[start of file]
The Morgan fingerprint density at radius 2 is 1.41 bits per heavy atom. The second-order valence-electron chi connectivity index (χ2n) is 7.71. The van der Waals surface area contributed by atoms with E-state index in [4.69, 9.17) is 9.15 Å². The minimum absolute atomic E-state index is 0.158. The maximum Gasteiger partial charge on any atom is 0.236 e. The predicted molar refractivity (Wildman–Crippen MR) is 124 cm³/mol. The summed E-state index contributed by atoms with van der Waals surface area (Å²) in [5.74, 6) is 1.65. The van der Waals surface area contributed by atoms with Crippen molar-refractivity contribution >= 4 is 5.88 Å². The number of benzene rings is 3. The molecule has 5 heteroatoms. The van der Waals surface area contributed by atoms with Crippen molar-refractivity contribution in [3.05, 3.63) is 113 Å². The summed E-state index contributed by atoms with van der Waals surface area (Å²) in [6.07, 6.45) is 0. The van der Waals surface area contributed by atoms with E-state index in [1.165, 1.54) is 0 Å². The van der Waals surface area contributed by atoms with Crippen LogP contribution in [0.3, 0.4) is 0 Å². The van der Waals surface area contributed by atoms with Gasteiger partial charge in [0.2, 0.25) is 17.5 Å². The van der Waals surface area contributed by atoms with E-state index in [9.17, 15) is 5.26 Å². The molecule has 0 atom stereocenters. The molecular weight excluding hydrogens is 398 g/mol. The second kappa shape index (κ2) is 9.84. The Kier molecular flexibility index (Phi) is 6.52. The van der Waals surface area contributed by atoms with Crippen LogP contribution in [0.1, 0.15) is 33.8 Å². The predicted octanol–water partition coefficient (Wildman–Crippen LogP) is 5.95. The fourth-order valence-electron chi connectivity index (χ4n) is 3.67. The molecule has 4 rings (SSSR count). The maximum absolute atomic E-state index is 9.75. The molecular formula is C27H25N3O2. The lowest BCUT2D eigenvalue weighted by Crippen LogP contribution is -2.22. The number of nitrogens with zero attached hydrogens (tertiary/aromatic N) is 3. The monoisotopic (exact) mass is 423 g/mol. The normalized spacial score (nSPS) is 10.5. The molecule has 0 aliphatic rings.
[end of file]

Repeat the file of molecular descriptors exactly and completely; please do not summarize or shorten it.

The Morgan fingerprint density at radius 2 is 1.41 bits per heavy atom. The second-order valence-electron chi connectivity index (χ2n) is 7.71. The van der Waals surface area contributed by atoms with E-state index in [4.69, 9.17) is 9.15 Å². The minimum absolute atomic E-state index is 0.158. The maximum Gasteiger partial charge on any atom is 0.236 e. The predicted molar refractivity (Wildman–Crippen MR) is 124 cm³/mol. The summed E-state index contributed by atoms with van der Waals surface area (Å²) in [5.74, 6) is 1.65. The van der Waals surface area contributed by atoms with Crippen molar-refractivity contribution >= 4 is 5.88 Å². The number of benzene rings is 3. The molecule has 5 heteroatoms. The van der Waals surface area contributed by atoms with Crippen molar-refractivity contribution in [3.05, 3.63) is 113 Å². The summed E-state index contributed by atoms with van der Waals surface area (Å²) in [6.07, 6.45) is 0. The van der Waals surface area contributed by atoms with E-state index in [1.165, 1.54) is 0 Å². The van der Waals surface area contributed by atoms with Crippen LogP contribution in [0.3, 0.4) is 0 Å². The van der Waals surface area contributed by atoms with Gasteiger partial charge in [0.2, 0.25) is 17.5 Å². The van der Waals surface area contributed by atoms with E-state index in [9.17, 15) is 5.26 Å². The molecule has 0 atom stereocenters. The molecular weight excluding hydrogens is 398 g/mol. The second kappa shape index (κ2) is 9.84. The Kier molecular flexibility index (Phi) is 6.52. The van der Waals surface area contributed by atoms with Crippen LogP contribution in [0.1, 0.15) is 33.8 Å². The predicted octanol–water partition coefficient (Wildman–Crippen LogP) is 5.95. The fourth-order valence-electron chi connectivity index (χ4n) is 3.67. The molecule has 4 rings (SSSR count). The maximum absolute atomic E-state index is 9.75. The molecular formula is C27H25N3O2. The lowest BCUT2D eigenvalue weighted by Crippen LogP contribution is -2.22. The number of nitrogens with zero attached hydrogens (tertiary/aromatic N) is 3. The monoisotopic (exact) mass is 423 g/mol. The normalized spacial score (nSPS) is 10.5. The molecule has 0 aliphatic rings.